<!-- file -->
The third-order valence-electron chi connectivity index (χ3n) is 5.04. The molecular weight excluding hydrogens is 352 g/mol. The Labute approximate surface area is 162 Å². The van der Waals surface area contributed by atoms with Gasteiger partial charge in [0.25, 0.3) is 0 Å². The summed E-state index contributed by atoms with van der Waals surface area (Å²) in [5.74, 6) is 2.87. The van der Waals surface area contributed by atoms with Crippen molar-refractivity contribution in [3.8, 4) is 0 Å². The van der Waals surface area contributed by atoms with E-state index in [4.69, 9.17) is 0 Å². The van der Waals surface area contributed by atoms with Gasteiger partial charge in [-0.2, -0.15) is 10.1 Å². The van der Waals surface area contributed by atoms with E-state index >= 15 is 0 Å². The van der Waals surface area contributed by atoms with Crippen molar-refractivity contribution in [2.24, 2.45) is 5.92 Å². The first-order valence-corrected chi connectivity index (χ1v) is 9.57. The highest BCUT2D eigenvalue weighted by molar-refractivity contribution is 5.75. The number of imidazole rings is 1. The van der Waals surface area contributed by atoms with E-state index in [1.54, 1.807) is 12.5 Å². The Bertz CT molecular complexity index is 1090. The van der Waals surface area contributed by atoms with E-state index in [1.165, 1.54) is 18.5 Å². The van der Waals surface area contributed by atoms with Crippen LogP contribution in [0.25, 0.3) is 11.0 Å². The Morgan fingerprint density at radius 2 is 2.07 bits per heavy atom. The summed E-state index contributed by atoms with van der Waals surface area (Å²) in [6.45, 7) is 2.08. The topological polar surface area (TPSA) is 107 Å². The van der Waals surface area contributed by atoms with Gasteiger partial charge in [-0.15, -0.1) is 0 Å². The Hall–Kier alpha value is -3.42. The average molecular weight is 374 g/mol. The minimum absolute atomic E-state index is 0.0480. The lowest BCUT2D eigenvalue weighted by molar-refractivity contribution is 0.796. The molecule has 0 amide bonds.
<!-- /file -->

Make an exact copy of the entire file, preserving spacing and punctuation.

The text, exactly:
The third-order valence-electron chi connectivity index (χ3n) is 5.04. The molecular weight excluding hydrogens is 352 g/mol. The Labute approximate surface area is 162 Å². The van der Waals surface area contributed by atoms with Gasteiger partial charge in [0.25, 0.3) is 0 Å². The summed E-state index contributed by atoms with van der Waals surface area (Å²) in [5.74, 6) is 2.87. The van der Waals surface area contributed by atoms with Crippen molar-refractivity contribution in [3.8, 4) is 0 Å². The van der Waals surface area contributed by atoms with E-state index in [4.69, 9.17) is 0 Å². The van der Waals surface area contributed by atoms with Gasteiger partial charge in [-0.2, -0.15) is 10.1 Å². The van der Waals surface area contributed by atoms with E-state index >= 15 is 0 Å². The van der Waals surface area contributed by atoms with Crippen molar-refractivity contribution in [2.24, 2.45) is 5.92 Å². The first-order valence-corrected chi connectivity index (χ1v) is 9.57. The highest BCUT2D eigenvalue weighted by molar-refractivity contribution is 5.75. The number of imidazole rings is 1. The van der Waals surface area contributed by atoms with E-state index in [1.54, 1.807) is 12.5 Å². The Bertz CT molecular complexity index is 1090. The van der Waals surface area contributed by atoms with E-state index in [1.165, 1.54) is 18.5 Å². The van der Waals surface area contributed by atoms with Crippen LogP contribution in [0.25, 0.3) is 11.0 Å². The Morgan fingerprint density at radius 2 is 2.07 bits per heavy atom. The summed E-state index contributed by atoms with van der Waals surface area (Å²) in [6.45, 7) is 2.08. The topological polar surface area (TPSA) is 107 Å². The van der Waals surface area contributed by atoms with Gasteiger partial charge in [-0.15, -0.1) is 0 Å². The Hall–Kier alpha value is -3.42. The average molecular weight is 374 g/mol. The minimum absolute atomic E-state index is 0.0480. The lowest BCUT2D eigenvalue weighted by molar-refractivity contribution is 0.796. The molecule has 0 amide bonds.